I don’t spend much time talking to theists about the problem of evil. It doesn’t really address the existence of God, which is most often the topic of choice when atheists and theists get together. (Consider, even if God is responsible for great evil, he might still exist, and just be a pretty rotten deity, as morals go. The pantheon is littered with capricious and evil deities.) But since I’ve pretty well laid out a foundation of morality as a natural and quantifiable value judgment, I might as well cover this topic. After all, it is one of the common doubts expressed by people on the fence about their Christianity. The remainder of this post is a repost of an article from August of this year.
The problem of evil is very closely tied to the problem of hell, which I’ve dissected at length (and which you should read if you haven’t). Both problems are perpetuated by apologists trying to magically remove god from morality while simultaneously ascribing sublime morality to his actions. And both are solved by realizing that there’s no place for magic in critical thought.
The fundamental mistake is assigning morality to the wrong category. It is not an innate quality like “green” or “poisonous.” It is a judgment of value. Regardless of whether there’s a viewer, a green object has the physical properties that make it green to the human eye. But if there is no agent present, then an act cannot be moral or immoral. (Consider whether you’d call a tree immoral for falling on a deer and killing it.)
With this in mind, we can look at claims by apologists and see through them. The “mysterious ways” argument goes something like this: God’s plans and motives are so far above human conceptions that we cannot judge them. When bad things happen, they may seem to be evil or capricious, but in reality, they’re part of a larger plan, and we don’t have the knowledge or moral authority to question them.
Realizing the nature of morality, we should immediately see that we do indeed have the authority to question any act for moral integrity. God’s actions towards us do have moral value, and regardless of their part in a “bigger picture,” we feel the effects in the here and now. It’s not unlike the question of population control, consumption, and environmental change. We could institute a program of forced population reduction by killing everyone on the planet with an IQ under 90. In the long run, that would be good for the human race as well as the planet. But would it be morally right? Of course not.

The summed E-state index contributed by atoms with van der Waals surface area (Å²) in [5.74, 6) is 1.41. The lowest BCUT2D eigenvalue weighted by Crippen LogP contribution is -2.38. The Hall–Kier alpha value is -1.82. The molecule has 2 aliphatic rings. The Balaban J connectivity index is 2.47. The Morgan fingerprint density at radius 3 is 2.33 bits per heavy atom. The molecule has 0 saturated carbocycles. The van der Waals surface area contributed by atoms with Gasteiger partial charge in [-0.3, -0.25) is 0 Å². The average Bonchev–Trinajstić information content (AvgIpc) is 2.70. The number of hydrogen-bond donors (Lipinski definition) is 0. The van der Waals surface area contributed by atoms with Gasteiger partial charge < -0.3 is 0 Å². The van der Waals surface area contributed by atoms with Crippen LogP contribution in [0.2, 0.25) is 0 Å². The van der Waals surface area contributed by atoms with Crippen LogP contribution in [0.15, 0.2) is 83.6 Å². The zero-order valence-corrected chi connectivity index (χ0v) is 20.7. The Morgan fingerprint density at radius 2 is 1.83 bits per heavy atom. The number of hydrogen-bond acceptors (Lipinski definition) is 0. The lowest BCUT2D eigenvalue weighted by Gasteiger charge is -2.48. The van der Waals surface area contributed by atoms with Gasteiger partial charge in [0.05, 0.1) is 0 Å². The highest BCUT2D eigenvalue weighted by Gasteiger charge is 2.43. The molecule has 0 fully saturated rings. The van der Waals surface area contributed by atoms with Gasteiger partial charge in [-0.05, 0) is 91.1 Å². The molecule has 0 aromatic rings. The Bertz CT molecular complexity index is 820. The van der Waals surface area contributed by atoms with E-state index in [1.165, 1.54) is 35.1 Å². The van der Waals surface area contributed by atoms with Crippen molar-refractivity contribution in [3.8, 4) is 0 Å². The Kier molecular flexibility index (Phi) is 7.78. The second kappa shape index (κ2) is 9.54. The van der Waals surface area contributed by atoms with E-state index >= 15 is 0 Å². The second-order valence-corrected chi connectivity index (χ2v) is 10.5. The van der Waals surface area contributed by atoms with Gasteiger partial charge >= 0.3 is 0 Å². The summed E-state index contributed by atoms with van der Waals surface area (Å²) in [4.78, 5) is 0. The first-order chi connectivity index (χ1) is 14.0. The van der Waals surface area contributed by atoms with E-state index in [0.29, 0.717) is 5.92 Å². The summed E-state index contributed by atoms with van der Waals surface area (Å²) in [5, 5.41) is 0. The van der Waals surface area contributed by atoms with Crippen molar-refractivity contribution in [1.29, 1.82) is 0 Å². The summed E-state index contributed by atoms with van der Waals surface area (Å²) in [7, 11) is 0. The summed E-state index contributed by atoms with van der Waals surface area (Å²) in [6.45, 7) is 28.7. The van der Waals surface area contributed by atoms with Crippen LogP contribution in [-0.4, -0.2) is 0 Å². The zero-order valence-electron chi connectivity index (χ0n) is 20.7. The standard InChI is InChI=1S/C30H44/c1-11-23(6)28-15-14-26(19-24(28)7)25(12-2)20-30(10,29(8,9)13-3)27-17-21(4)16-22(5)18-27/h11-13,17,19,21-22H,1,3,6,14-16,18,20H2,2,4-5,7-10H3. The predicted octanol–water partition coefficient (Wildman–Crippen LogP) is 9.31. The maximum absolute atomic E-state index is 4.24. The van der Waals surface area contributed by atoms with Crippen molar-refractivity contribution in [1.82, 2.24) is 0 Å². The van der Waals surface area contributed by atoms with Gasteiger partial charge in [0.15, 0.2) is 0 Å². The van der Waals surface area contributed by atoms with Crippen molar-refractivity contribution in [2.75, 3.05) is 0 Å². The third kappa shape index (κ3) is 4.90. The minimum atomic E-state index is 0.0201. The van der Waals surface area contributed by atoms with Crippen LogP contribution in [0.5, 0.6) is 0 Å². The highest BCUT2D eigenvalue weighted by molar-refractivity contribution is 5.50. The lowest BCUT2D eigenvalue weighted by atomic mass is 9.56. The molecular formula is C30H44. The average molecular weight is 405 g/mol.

Pleading ignorance of the long term plan does not absolve God of moral responsibility. In fact, things are worse for God than they would be for humans instituting forced population reduction. In our case, we can imagine that we might be forced into such drastic measures if it becomes obvious that a horrible end awaits the entire population if we don’t act drastically now. We could justify such a horrifying act by appealing to the much worse option of the entire species dying off. It still wouldn’t be good, but it would be the best of several terrible options.
But not so for God. He is never forced into anything. Everything he does is done because it is precisely what he wants to do, with no coercion or restraint by the laws of the universe. After all, he made the laws of the universe because that’s what he wanted. So any appeal to sacrifices now for the good of… whatever… in the future is a hollow argument. God did not have to do it this way. He could have done it in a way that the sacrifices didn’t have to be made, and bad things didn’t have to happen to billions of people. But he chose not to.
We also shouldn’t gloss over my hesitation in the previous paragraph. If we are sacrificing something now for some greater good in the future, what is that greater good? In the case of environmental change, we could say that we were sacrificing lives now for the opportunity to continue the human species. But what good is coming from evil being wrought on humans today? And more importantly, who is it good for? There’s no way that it could be good for the humans experiencing evil now. They’ll be dead in the future, and either in heaven or hell. Nothing on earth can possibly change their existence, since a sentence to either place is permanent with no chance of relocation. If it’s good for humans in the future, that’s fine, but we’re still left wondering why God didn’t orchestrate events so that good things could happen to us now and good things would happen to other people in the future. Finally, we must reject the claim that bad things happening to us now are better for our immortal soul. According to the plan of salvation, all that is needed for access to heaven is believing in Jesus. People who live happy lives will be in exactly the same place as people who suffered horribly if only they believe.
Like so many apologist arguments, this one is really simple. Many of us were trained to be confused by it, but that is part of the brainwashing and indoctrination. If God can do anything he wants, then he is responsible for evil. If it is part of a bigger plan, he is still responsible since he claims to be able to do absolutely anything he wants, and could have accomplished the same good without the evil. End of story. Any talk of “mysterious ways” is just a substitute for waving our hands in the air and crying, “I have no idea what I’m talking about!”